Review by Chris Murray

25 January 2016, Kingston, CA

British Imperial: What the Empire Wasn’t

By Bernard Porter; I.B. Tauris, 2015. USD 29.00

ISBN-10: 1784534455
ISBN-13: 978-1-7845-3445-5

When one hears discussion on the British Empire a very distinct set of ideas and images usually arise. The adventurous pith helmet clad Brit working tirelessly with (or against) ‘the locals’ for largely clueless colonial overlords. These overlords, with their monocles and climatically inappropriate dress sipping gin and tonic, were set about largely trying to fleece the locals but, paternalistically, for their betterment. This is ‘The Man Who Would be King’ pop culture image of the Empire. Although not totally without precedent it is largely rooted in the 19th century and seems largely disconnected from the more contemporary issues of racism, exploitation, and decolonization that have emerged from an empire that was still very much convulsing well into the middle of the 20th century. It is equally disconnected form the reality of what the British Empire actually was for most of its history. The latter image, however, is more problematic and changes our perspective considerably raising contemporary issues that trace back at some level to questions of what the British Empire was.

Today the word ‘imperialist’ is hurled around, often with little understanding. In the case of the West (particularly the US) and those they seek to engage with within the ‘third world’ this criticism is especially acute. Human rights and liberal ideas have become tied up in ‘Western values’ and rejected as cultural imperialism by opportunists in ‘non-Western’ countries looking to advance their own repressive agendas. On the other side, there is a divide within the Western world between those who see Western policy as imperialist and those who are disconnected from the term by a narrow understanding of what empire is. They seem unable to find parallels between ‘The Great Game’ of imperial Europe and modern powers. Empire or imperialism is, however, alive and well and the effects (past and present) have considerably more influence than most often think.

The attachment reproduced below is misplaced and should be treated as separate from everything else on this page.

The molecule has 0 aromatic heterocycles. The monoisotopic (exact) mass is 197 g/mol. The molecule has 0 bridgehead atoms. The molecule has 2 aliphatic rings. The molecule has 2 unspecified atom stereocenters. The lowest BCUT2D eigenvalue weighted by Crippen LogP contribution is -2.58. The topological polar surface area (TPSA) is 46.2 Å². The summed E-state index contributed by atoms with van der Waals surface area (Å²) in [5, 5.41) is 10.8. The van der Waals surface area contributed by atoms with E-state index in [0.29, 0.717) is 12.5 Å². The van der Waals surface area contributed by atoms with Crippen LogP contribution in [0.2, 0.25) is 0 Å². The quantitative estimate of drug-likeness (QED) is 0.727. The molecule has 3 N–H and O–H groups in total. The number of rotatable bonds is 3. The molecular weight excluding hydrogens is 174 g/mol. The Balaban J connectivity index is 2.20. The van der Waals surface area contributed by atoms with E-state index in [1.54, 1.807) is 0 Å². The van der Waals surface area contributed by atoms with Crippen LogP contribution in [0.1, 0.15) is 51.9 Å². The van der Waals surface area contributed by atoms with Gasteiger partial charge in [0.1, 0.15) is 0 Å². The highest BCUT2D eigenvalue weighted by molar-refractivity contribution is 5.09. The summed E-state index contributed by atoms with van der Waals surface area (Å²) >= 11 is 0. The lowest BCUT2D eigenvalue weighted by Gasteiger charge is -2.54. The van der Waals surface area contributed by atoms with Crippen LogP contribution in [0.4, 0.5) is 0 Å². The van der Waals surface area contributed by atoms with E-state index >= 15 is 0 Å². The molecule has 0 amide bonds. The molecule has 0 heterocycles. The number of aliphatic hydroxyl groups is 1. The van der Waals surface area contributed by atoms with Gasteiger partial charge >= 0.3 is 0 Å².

Bernard Porter, Emeritus Professor of History at the University of Newcastle and author of The Absent Minded Imperialists attempts to convey the potential for parallels and lessons as he takes on the question of what the British Empire Wasn’t. Porter’s most recent book entitled, British Imperial: What the Empire Wasn’t, reads like a comfortable conversation. He is clever, light-hearted, cheeky, playful, funny, and engaging, drawing the reader into what becomes a very thoughtful and astute discussion of a vastly complex subject. Despite the playfulness British Imperial is an incredibly insightful read. Porter remains respectful of academic integrity and provides an annotated bibliography that would be of tremendous use to those interested in the subjects discussed. British Imperial removes a veil and although it reads like a light romp through a history lesson beneath this is an accessible and incisive lesson on how something of the enormity of the British Empire actually functioned.